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## The Functional Decomposition of Polynomials

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**Author**

Dickerson, Matthew T.

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**Abstract**

Let $f(\vec{x}), h_{1}(\vec{x}),...,h_{d}(\vec{x})$ and $g(\vec{x})$ be elements of the polynomial ring $K [\vec{x}]$ (or "polynomials over $K$"). If $f(\vec{x}) = g(h_{1}(\vec({x}),..., h_{d}(\vec{x})),$ then we call $g, h_{1},..., h{d}$ a functional decomposition of $f$. Polynomial decomposition is an important and interesting problem with a number of applications in computer scinece and computational algebra. Problems related to the decomposition of polynomials have received much attention in the past five years [AT85, BZ85, KL86, Dic87, vzGKL87, vzG87, vzG88, Dic88, KL89] as well as in the less recent past [Rit22, Eng41, Lev41, FM69, DW74]. In fact, the decomposition of polynomials is considered important enough that most major computational algebra systems (SCRATCHPAD II, MAPLE, MATHEMATICA) support polynomial decomposition for univariate polynomials. In this thesis, we examine various problems related to the functional decomposition of polynomials. We will give a brief history of polynomial decomposition, and then give a number of new results, including the first polynomial time algorithms for two important decomposition problems and a proof of the NP-completeness of another interesting polynomial decomposition problem. We will also discuss some ot the applications of polynomial decomposition to problems such as polynomial factorization and computing the inverse of an automorphism over a multivariate polynomial ring. For the latter, we will give the first known polyomial time algorithm.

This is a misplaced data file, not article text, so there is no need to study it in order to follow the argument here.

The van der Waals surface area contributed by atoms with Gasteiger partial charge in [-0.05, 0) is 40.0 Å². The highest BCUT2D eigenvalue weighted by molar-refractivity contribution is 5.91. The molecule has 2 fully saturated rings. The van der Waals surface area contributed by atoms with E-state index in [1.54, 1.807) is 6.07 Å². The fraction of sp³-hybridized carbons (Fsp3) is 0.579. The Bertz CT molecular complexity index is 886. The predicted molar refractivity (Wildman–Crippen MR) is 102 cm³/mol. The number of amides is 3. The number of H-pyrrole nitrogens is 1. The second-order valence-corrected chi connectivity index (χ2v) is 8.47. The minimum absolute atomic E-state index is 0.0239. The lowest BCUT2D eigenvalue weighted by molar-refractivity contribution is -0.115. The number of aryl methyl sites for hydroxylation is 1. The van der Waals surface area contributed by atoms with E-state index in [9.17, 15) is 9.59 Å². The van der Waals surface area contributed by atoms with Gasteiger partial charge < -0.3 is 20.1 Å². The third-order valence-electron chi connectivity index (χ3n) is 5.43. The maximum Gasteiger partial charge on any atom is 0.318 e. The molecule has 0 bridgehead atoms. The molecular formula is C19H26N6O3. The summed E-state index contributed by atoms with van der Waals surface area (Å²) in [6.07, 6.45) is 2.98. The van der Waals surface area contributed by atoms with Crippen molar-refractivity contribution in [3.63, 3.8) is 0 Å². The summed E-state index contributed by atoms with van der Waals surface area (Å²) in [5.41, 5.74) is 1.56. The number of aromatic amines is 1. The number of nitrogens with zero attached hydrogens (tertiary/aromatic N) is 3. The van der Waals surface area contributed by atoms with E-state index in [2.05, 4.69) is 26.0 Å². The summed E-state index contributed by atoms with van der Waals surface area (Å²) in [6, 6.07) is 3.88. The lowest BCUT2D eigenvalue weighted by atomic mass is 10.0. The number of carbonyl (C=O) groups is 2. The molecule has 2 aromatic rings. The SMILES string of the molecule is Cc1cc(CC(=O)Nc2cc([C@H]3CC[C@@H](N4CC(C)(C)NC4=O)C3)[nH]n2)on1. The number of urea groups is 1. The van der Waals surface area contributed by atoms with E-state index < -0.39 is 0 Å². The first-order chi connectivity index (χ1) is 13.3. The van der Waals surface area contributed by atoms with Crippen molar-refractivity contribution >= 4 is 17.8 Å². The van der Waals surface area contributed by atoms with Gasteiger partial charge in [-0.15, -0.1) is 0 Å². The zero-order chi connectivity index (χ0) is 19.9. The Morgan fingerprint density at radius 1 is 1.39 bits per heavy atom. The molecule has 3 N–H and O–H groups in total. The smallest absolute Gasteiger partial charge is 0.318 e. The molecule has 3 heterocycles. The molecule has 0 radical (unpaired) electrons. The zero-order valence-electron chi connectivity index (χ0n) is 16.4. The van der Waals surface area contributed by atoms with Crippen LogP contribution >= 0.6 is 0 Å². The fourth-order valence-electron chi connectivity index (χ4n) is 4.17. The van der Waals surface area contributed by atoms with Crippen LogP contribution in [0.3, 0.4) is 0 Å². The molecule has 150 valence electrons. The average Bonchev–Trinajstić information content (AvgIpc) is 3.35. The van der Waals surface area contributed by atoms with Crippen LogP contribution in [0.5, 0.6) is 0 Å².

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**Date Issued**

1989-07#####
**Publisher**

Cornell University

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**Subject**

computer science; technical report

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**Previously Published As**

http://techreports.library.cornell.edu:8081/Dienst/UI/1.0/Display/cul.cs/TR89-1023

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**Type**

technical report